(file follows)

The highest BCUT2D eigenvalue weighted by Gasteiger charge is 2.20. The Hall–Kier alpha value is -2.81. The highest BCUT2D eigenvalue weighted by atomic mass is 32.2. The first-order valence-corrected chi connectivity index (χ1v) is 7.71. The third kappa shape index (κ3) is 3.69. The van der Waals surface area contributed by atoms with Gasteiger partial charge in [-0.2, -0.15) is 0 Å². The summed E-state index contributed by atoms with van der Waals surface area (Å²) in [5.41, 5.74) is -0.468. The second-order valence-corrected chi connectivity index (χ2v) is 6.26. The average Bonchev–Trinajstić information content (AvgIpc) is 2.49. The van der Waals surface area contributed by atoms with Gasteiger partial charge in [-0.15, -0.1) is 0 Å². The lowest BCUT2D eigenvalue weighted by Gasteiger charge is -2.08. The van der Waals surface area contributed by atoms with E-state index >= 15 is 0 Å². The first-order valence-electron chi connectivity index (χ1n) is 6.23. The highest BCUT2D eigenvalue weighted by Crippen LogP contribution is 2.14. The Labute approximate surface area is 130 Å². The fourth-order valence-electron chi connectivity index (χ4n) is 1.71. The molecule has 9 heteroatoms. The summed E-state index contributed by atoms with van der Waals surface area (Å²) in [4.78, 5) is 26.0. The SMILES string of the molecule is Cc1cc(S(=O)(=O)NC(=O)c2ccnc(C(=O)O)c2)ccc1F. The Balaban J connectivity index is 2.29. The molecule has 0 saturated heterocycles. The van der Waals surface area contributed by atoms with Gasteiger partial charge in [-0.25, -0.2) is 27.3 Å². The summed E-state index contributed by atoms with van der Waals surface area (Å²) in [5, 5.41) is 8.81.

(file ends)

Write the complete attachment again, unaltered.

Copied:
The highest BCUT2D eigenvalue weighted by Gasteiger charge is 2.20. The Hall–Kier alpha value is -2.81. The highest BCUT2D eigenvalue weighted by atomic mass is 32.2. The first-order valence-corrected chi connectivity index (χ1v) is 7.71. The third kappa shape index (κ3) is 3.69. The van der Waals surface area contributed by atoms with Gasteiger partial charge in [-0.2, -0.15) is 0 Å². The summed E-state index contributed by atoms with van der Waals surface area (Å²) in [5.41, 5.74) is -0.468. The second-order valence-corrected chi connectivity index (χ2v) is 6.26. The average Bonchev–Trinajstić information content (AvgIpc) is 2.49. The van der Waals surface area contributed by atoms with Gasteiger partial charge in [-0.15, -0.1) is 0 Å². The lowest BCUT2D eigenvalue weighted by Gasteiger charge is -2.08. The van der Waals surface area contributed by atoms with E-state index >= 15 is 0 Å². The first-order valence-electron chi connectivity index (χ1n) is 6.23. The highest BCUT2D eigenvalue weighted by Crippen LogP contribution is 2.14. The Labute approximate surface area is 130 Å². The fourth-order valence-electron chi connectivity index (χ4n) is 1.71. The molecule has 9 heteroatoms. The summed E-state index contributed by atoms with van der Waals surface area (Å²) in [4.78, 5) is 26.0. The SMILES string of the molecule is Cc1cc(S(=O)(=O)NC(=O)c2ccnc(C(=O)O)c2)ccc1F. The Balaban J connectivity index is 2.29. The molecule has 0 saturated heterocycles. The van der Waals surface area contributed by atoms with Gasteiger partial charge in [-0.25, -0.2) is 27.3 Å². The summed E-state index contributed by atoms with van der Waals surface area (Å²) in [5, 5.41) is 8.81.